The Staship Full-Stack fully-fueled on the Orbital Launch Pad at Starbase, Texas, dumping the excess of Liquid Methane from the Booster. Credits: Nic Ansuini for NSF

SpaceX’s Starship completed its first full flight-like wet dress rehearsal

SpaceX has completed a wet-dress rehearsal test for its fully-assembled Starship on its first attempt, taking a big step towards the first orbital launch

Space Exploration Technologies Corp. (SpaceX) has accomplished a significant wet-dress rehearsal test for its fully-assembled Starship rocket on its first attempt, taking a big step towards the first orbital launch attempt.

This achievement was a bit unexpected, as the firm has typically prioritized speed and anticipated failures in the development of the rocket.

The rocket, measuring around 120 meters tall and 9 meters wide, is the largest ever assembled. It is meant to launch more than 100 metric tons to low Earth orbit (LEO) in a fully-reusable configuration. At liftoff, 33 Raptor engines underneath the Booster will produce up to 7590 tons of thrust, making it more powerful than any rocket in history by a large margin.


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Testing and Development Approach

On Monday, January 23rd, the rocket likely became the heaviest rocket ever after SpaceX fully loaded the vehicle with propellant.

The Staship Full-Stack fully-fueled on the Orbital Launch Pad at Starbase, Texas, dumping the excess of Liquid Methane from the Booster. Credits: Nic Ansuini for NSF
The Staship Full-Stack fully-fueled on the Orbital Launch Pad at Starbase, Texas, dumping the excess of Liquid Methane from the Booster. Credits: Nic Ansuini for NSF

Since SpaceX began assembling the prototype in an empty Texas field in 2018, the program has been almost exclusively managed to prioritize speed and anticipate failures. The company almost always preferred to construct, test, and learn from minimum-viable-product prototypes as quickly as possible, even if that meant that failures were guaranteed.

SpaceX anticipated failures and used them as opportunities to learn, always having a backup prototype to continue the development process. These prototypes rarely completed ground or flight tests on their first try, as SpaceX was simultaneously learning – often with catastrophic results – how to test and operate those vehicles.

Panorama of the SpaceX Starship SN8 Wreckage after the 15km Flight Test. Credits: Steve Jurvetson
Panorama of the SpaceX Starship SN8 Wreckage after the 15km Flight Test. Credits: Steve Jurvetson

The culmination of that failure-as-an-option strategy was a series of seven suborbital tests – two short hops of identical prototypes and five launch and landing attempts of five more advanced prototypes between August 2020 and May 2021.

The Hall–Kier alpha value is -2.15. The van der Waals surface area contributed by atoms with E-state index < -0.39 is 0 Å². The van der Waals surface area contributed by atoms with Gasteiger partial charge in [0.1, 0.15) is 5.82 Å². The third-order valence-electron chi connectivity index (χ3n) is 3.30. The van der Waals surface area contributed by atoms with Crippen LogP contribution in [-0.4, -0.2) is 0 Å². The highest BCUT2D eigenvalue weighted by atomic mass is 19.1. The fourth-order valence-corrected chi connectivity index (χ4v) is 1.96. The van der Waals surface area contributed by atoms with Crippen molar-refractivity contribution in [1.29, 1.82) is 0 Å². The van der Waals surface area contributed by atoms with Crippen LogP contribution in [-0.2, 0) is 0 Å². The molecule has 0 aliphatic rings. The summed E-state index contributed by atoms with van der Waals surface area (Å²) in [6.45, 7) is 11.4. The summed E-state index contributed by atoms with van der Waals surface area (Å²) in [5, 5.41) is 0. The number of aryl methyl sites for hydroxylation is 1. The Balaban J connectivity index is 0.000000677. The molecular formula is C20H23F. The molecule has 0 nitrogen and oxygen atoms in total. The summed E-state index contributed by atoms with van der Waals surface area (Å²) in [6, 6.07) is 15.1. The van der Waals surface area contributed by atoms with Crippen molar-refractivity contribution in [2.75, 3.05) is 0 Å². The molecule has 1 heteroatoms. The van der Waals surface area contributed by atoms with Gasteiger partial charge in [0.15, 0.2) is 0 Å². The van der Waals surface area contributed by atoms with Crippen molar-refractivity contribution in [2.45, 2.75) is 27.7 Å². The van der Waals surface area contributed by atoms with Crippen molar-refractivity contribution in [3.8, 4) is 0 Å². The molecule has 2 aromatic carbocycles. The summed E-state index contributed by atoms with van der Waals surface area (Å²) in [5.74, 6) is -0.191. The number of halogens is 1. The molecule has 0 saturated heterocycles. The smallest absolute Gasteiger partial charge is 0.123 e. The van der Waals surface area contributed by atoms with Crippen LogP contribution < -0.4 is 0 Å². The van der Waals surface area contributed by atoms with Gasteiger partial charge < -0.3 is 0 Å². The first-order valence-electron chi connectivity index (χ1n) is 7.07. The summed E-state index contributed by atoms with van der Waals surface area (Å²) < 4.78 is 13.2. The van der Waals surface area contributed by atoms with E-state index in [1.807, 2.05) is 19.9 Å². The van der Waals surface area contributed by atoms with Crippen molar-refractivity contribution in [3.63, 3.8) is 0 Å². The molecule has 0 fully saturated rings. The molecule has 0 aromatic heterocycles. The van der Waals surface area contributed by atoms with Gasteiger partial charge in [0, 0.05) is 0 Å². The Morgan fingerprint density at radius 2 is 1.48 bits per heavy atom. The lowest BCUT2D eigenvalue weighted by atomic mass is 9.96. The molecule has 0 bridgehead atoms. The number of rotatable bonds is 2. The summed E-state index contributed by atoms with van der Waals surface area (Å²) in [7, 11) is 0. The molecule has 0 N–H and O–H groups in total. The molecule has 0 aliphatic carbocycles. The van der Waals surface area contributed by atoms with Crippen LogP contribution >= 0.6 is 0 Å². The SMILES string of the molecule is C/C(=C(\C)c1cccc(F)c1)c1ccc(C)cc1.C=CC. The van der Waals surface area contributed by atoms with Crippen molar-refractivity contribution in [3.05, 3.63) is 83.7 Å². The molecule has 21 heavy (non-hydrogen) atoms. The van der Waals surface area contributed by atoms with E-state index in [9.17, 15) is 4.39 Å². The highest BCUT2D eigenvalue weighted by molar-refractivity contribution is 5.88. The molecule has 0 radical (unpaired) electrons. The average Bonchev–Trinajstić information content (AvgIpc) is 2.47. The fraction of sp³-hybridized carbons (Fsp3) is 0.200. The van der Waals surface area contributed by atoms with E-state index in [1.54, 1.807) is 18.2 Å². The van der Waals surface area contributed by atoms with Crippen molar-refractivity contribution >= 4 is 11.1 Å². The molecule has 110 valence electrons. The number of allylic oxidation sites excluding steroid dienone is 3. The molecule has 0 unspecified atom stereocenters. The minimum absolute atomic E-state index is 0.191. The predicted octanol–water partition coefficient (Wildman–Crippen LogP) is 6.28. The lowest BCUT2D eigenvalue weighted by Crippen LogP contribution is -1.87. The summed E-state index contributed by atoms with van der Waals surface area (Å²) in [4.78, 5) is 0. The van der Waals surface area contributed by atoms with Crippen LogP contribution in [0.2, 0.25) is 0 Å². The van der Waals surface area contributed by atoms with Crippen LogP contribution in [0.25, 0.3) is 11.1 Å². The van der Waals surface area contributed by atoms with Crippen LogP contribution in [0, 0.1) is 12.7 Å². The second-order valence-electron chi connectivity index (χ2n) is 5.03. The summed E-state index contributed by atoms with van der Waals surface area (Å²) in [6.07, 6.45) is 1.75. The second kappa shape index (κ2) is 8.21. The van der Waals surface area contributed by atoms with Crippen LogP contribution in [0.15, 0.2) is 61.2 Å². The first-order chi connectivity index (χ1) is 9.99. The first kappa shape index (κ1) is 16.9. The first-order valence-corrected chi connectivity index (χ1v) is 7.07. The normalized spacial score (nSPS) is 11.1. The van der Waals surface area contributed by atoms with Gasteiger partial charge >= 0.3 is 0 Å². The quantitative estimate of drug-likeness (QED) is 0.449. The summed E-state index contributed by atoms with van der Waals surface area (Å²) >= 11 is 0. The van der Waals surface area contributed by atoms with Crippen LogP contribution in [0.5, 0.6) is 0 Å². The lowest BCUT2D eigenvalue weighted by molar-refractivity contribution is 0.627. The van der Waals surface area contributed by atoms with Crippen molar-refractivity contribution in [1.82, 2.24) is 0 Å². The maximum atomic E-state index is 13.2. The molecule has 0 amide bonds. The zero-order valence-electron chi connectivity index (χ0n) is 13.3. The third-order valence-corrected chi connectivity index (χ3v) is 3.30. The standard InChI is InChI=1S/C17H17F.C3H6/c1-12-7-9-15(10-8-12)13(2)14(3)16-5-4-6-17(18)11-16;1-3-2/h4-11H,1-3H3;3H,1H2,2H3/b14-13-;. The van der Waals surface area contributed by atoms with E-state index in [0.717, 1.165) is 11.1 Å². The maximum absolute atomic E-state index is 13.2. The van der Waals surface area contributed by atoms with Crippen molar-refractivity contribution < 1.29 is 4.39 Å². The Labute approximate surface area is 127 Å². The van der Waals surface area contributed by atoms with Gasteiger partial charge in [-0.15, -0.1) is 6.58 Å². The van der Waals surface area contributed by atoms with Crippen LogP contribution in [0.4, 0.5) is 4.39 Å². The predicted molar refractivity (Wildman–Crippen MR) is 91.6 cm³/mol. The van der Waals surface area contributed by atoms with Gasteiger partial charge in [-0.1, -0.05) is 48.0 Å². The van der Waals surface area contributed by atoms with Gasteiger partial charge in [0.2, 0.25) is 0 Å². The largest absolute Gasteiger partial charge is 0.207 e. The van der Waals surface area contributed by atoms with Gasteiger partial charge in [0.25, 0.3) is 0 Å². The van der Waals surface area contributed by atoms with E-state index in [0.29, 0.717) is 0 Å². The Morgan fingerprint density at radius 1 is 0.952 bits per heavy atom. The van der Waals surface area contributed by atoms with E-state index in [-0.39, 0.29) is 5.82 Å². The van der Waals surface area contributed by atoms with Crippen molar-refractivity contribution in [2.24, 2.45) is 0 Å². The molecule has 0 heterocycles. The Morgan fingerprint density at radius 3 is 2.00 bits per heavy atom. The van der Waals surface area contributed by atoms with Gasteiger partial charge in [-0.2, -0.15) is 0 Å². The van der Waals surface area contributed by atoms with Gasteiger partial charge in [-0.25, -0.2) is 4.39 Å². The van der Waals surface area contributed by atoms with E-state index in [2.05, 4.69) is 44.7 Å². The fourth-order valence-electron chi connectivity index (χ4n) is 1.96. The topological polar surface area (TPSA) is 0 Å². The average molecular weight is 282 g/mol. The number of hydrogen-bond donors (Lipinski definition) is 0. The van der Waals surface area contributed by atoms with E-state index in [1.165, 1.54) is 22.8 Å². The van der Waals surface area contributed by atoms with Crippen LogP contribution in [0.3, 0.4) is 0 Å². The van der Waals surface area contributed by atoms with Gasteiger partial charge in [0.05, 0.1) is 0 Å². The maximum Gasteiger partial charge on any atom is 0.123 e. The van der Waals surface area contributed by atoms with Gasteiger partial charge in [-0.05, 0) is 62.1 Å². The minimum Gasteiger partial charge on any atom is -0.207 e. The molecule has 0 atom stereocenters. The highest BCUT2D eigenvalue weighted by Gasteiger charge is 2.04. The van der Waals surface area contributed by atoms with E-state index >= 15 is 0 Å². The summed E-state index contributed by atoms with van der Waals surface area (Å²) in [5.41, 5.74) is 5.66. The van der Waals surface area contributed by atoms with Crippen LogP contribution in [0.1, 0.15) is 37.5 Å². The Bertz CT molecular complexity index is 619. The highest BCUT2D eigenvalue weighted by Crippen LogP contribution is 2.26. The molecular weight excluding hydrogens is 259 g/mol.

Starship potrotypes SN9 and SN10 awaiting their flights, and Starhopper, at the Suborbital Launch Site in Starbase, Texas. Credits: SpaceX
Starship prototypes SN9 and SN10 awaiting their flights, and Starhopper, at the Suborbital Launch Site in Starbase, Texas. Credits: SpaceX

On the fifth attempt, after four failures, a full-scale prototype (SN15) successfully launched to 12.5 kilometers, shut off its engines, fell back to Earth, reignited its engines, flipped around, and landed in one piece.


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A Change In The Approach

In the second half of 2022, however, SpaceX decided to dramatically change the program’s approach to risk management and systems engineering.

The testing has become exceptionally cautious over the last several months, as a result. This change in approach appears to have paid off, as the company was able to complete a full flight-like wet dress rehearsal test and gather data that will “help verify a full launch countdown sequence, as well as the performance of the rocket and the orbital pad fueling systems”, according to the company.

Elon Musk has confirmed the possibility of launching the world’s largest and most powerful rocket in a matter of weeks: several key milestones are being worked on to ready the vehicle for space. The Wet-Dress Rehearsal (WDR) appeared to go according to plan.

Ship 24 (the upper stage) along with its First Stage, Booster 7, collectively completed dozens of separate proof tests and static fires since mid-2022. This was a first-time test for the full-stack configuration.


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The Plan Ahead

The rocket is being developed in partnership with NASA’s Artemis program and will be used in the return of humans to the surface of the Moon under NASA’s Human Landing System (HLS) contract.

Artist’s rendering of SpaceX Starship Human Lander Design. Credits: SpaceX
Artist’s rendering of SpaceX Starship Human Lander Design. Credits: SpaceX

Booster 7 will now undergo the highly anticipated 33-Engine Static Fire Test, that if successful, will confirm the good status of the vehicle before the launch of the full-stack rocket.

According to public plans, Booster 7 is set to splashdown in the Gulf of Mexico, with Ship 24 conducting a water landing near Hawaii.

The Starship Full-Stack fully-fueled before detanking, sitting on the Orbital Launch Pad at Starbase, Texas, as seen from the SpaceX's Drone. Credits: SpaceX
The Starship Full-Stack fully-fueled before detanking, sitting on the Orbital Launch Pad at Starbase, Texas, as seen from the SpaceX’s Drone. Credits: SpaceX

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Edoardo Giammarino

Edoardo Giammarino

Co-Founder & Administrator. Drummer and Red Cross Volunteer, born in 1997. I like analog photography and videomaking. Firmly music-addicted.

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